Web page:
Dogs Trust’s top tips on how to prepare your dog for a furry-tale Christmas

Christmas can be a stressful time for our four-legged friendsChristmas can be a stressful time for our four-legged friends
Christmas can be a stressful time for our four-legged friends
Julia Youd of Dogs Trust Loughborough, writes..

It’s the most wonderful time of the year for many, but the sights, sounds and smells of Christmas can be a 
sensory overload for your dog. From unexpected visitors to over-zealous family members, and endless food temptations – there is a lot for your dog (and you!) to cope with.

Dogs Trust has put together a useful guide to helping your four-legged friends enjoy the festivities to the full whilst staying healthy and happy.

Coping with visitors

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Christmas time brings more house guests, but there are ways to keep everyone safe and help reduce stress:

l To help keep your dog content and relaxed when people are coming and going, make sure they have an area they can choose to go to for peace and quiet, where they won’t be disturbed. Make sure the area has their doggie bed, fresh water and perhaps a chew.

Set this up before Christmas so your dog has chance to get used to it and learn it’s a positive, safe space.

l Stick to your daily routine as much as possible, for example feeding and exercise times. If you’ve kept to your normal routine, your dog will hopefully be relaxed by the time guests arrive and ready for a nap.

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If nap-time isn’t on your dog’s mind when visitors arrive, offer your dog a safe, long-lasting treat or food puzzle to enjoy.

l If children are coming, chat to the family beforehand to make sure they understand how to behave, for example, to be calm, and not to approach the dog, especially if the dog is eating, sleeping or seems uncomfortable.

Children and dogs must be actively supervised at all times and never left alone together.

Preparing for Christmas

l When you’re gift wrapping, dressing the tree and putting your decorations up it’s important to keep your dog safe. Wrapping paper, string, plastic, or cloth are all too easy to get hold of but can cause severe problems if your dog has the opportunity to eat them.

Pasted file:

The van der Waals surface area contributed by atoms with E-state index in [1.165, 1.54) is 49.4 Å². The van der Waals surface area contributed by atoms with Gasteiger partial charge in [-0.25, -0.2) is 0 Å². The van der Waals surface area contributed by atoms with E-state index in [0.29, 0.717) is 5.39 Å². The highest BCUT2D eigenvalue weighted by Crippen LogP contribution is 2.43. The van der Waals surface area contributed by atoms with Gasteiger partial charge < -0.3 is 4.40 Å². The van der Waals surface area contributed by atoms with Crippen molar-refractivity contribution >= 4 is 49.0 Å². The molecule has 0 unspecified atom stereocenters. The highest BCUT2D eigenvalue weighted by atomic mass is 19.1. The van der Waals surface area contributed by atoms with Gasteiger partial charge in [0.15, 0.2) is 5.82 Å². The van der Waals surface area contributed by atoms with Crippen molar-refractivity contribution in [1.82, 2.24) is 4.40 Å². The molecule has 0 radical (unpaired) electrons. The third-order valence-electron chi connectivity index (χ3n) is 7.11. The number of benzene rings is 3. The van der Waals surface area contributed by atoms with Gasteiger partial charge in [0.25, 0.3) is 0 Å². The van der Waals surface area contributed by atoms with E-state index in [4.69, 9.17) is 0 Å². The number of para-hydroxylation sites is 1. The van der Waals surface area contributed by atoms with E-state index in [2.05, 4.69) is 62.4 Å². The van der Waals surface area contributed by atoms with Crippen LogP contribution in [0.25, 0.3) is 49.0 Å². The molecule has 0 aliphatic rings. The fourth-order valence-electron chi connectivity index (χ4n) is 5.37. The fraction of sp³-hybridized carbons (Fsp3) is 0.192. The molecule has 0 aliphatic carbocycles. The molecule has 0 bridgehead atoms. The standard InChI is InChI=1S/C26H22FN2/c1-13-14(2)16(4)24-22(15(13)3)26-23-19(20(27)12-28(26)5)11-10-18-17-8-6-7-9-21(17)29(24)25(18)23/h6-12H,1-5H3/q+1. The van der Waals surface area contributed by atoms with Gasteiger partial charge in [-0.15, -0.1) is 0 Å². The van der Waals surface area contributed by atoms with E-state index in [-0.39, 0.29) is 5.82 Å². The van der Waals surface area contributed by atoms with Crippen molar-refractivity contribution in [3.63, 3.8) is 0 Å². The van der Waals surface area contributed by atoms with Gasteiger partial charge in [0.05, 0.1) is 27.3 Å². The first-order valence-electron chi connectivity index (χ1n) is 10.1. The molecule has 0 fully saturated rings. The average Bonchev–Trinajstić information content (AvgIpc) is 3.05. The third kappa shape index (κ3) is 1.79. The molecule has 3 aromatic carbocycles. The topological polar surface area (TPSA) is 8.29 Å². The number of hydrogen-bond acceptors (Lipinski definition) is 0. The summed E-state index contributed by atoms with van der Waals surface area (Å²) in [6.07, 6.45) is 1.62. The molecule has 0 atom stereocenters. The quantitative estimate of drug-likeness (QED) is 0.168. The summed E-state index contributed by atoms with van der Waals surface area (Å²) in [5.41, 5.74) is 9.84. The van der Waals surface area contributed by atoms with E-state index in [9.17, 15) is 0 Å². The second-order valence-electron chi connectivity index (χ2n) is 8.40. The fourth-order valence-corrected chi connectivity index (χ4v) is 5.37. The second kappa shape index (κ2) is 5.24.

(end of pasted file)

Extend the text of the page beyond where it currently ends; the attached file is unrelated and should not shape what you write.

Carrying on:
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l It is also important to be mindful that a dog might also get confused by having a ‘tree’ in their home, so could potentially urinate on it as it is used to doing this on trees outside. Our Dog School guide ( to house training your dog is full of great advice if you need to refresh your dog’s training.

l Dogs have incredibly sensitive hearing so consider avoiding crackers and party poppers. If Prosecco or Champagne is on the menu, make sure you keep your dog at a distance when you’re popping the cork.

l Throughout the Christmas holidays and especially at New Year, there will be fireworks. There are lots of things you can do to help your dog keep calm, particularly by creating a safe and secure den for them to go to if they would like to.

Find out more about preparing your dog for fireworks (

Christmas food and treats

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Most of us like to indulge over Christmas – and so do our dogs, but you need to make sure they stick to dog-friendly treats. There are some foods that are toxic for dogs. They should definitely not eat the following:

Grapes, raisins or sultanas

Chocolate – don’t forget chocolate decorations on the tree are easy pickings

Macadamia nuts

Mince pies and Christmas pudding

Rich fatty foods/fat trimmings

Cooked bones from Christmas meats





Holly berries


Xylitol (E967) – an artificial sweetener found in some sugar-free foods.

A full list of unsafe foods can be found in our fact sheet (

For tips on how to give your dog a happy, relaxed Christmas, visit